LLB Architects receives AIAri Design Award for Lincoln School’s STEAM Hub for Girls

January 11, 2019 - Rhode Island

Pawtucket, RI LLB Architects was recognized at the annual AIA Rhode Island Design Awards on December 6th,  with an Honor Award for its design of Lincoln School’s STEAM Hub for Girls. Completed in May, 2018 by Shawmut Design and Construction, the addition and renovation project provides interdisciplinary teaching and learning spaces, as well as an art gallery for students and visiting artists. STEAM stands for science, technology, engineering, art & architecture, and mathematics.

In honoring LLB Architects’ design for Lincoln School’s STEAM Hub, the jury said, “This addition takes an existing under-developed façade and provides an aesthetic terminus to Blackstone Boulevard while creating a progressive image for Lincoln School.”

The project transformed existing traditional science classrooms into flexible spaces for group collaboration and project-based learning, while making the facilities more sustainable and resilient. An AIA juror commented that, “the interior renovation of the existing building is programmatically exciting and colorful; the utilitarian spaces allow for multiple functions and a dynamic interdependence of uses occurs in a limited square footage.”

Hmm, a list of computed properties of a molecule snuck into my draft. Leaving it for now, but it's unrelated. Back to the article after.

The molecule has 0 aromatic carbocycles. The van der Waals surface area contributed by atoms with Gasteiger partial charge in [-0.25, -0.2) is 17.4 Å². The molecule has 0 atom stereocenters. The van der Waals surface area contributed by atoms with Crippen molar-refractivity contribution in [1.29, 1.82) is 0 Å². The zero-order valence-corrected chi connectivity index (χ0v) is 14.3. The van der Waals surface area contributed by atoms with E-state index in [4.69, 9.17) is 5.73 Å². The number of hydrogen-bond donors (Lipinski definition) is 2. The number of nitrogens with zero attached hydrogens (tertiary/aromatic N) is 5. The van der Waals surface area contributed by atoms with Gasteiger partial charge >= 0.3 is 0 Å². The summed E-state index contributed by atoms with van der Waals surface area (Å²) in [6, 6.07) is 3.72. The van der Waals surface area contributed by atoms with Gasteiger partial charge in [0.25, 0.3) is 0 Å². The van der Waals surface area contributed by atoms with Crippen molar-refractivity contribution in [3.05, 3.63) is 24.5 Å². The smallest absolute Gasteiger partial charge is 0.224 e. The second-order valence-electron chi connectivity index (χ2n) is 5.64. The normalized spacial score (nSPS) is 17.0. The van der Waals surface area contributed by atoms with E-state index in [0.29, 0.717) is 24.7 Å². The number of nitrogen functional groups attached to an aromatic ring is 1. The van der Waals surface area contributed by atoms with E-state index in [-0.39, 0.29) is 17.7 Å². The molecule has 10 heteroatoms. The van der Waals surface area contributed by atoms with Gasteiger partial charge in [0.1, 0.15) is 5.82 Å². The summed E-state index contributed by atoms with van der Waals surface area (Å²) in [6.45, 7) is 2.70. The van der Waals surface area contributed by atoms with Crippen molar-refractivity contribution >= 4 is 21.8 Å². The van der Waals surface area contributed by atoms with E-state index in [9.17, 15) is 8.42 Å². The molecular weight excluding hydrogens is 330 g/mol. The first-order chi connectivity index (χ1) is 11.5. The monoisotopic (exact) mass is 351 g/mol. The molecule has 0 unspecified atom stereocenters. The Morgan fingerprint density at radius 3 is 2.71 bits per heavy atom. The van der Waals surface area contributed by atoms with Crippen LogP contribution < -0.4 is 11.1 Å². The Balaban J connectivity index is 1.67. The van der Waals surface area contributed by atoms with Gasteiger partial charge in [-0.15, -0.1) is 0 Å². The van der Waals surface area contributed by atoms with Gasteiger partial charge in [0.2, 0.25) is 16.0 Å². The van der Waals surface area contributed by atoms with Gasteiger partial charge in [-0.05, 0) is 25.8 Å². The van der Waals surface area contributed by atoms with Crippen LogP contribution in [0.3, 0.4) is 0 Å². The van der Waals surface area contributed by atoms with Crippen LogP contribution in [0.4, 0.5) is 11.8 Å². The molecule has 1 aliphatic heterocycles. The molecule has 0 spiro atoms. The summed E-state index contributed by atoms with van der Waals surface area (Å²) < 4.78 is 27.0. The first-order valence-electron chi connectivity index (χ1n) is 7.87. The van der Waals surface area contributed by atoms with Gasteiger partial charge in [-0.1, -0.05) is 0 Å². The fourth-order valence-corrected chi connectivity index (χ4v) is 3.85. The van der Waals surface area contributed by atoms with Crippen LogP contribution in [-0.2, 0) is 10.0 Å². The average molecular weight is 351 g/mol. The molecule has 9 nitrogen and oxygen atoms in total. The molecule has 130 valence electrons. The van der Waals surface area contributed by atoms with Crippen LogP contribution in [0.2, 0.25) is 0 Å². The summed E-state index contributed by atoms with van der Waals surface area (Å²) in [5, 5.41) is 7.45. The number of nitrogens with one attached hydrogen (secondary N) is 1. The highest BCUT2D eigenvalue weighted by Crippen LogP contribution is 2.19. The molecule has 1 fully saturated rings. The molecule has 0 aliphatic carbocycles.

Principal Kathleen Bartels, AIA, said, “It’s a bold, tectonically expressive design that shows girls learning and leading in STEAM fields. It’s a timely and important message that Lincoln School, as a leader in girls’ education, wanted to make. We were honored to partner with Lincoln on this truly collaborative project.”

The design of the addition is a visual expression of the school’s mantra “where tradition meets innovation.” The façade features a glass curtainwall facing the west and 20 vertical fins, or sun shades, spaced in such a way as to create rolling shade as the sun moves.

Principal Christian Ladds, AIA, said, “The curvilinear glass design allows people outside to look through the new addition and see the adjacent historic building. That juxtaposition was a key element of the design.”

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